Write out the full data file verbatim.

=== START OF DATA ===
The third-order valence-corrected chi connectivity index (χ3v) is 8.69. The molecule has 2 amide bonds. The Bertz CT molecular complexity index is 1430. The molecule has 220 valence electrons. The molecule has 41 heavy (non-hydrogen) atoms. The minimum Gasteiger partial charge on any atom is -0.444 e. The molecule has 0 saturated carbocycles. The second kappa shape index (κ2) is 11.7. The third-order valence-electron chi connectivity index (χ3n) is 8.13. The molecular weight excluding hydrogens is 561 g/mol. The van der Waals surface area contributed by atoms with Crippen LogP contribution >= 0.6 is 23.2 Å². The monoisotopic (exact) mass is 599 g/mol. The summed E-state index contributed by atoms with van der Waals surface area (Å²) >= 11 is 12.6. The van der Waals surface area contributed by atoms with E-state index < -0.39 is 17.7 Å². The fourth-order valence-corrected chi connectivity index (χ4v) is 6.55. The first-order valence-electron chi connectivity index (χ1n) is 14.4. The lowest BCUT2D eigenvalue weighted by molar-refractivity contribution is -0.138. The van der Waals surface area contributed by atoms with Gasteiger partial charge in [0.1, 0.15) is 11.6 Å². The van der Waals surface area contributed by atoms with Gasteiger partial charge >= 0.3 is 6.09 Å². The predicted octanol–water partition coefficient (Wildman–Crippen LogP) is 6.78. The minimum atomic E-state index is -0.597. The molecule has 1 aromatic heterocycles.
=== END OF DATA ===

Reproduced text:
The third-order valence-corrected chi connectivity index (χ3v) is 8.69. The molecule has 2 amide bonds. The Bertz CT molecular complexity index is 1430. The molecule has 220 valence electrons. The molecule has 41 heavy (non-hydrogen) atoms. The minimum Gasteiger partial charge on any atom is -0.444 e. The molecule has 0 saturated carbocycles. The second kappa shape index (κ2) is 11.7. The third-order valence-electron chi connectivity index (χ3n) is 8.13. The molecular weight excluding hydrogens is 561 g/mol. The van der Waals surface area contributed by atoms with Crippen LogP contribution >= 0.6 is 23.2 Å². The monoisotopic (exact) mass is 599 g/mol. The summed E-state index contributed by atoms with van der Waals surface area (Å²) >= 11 is 12.6. The van der Waals surface area contributed by atoms with E-state index < -0.39 is 17.7 Å². The fourth-order valence-corrected chi connectivity index (χ4v) is 6.55. The first-order valence-electron chi connectivity index (χ1n) is 14.4. The lowest BCUT2D eigenvalue weighted by molar-refractivity contribution is -0.138. The van der Waals surface area contributed by atoms with Gasteiger partial charge in [0.1, 0.15) is 11.6 Å². The van der Waals surface area contributed by atoms with Gasteiger partial charge >= 0.3 is 6.09 Å². The predicted octanol–water partition coefficient (Wildman–Crippen LogP) is 6.78. The minimum atomic E-state index is -0.597. The molecule has 1 aromatic heterocycles.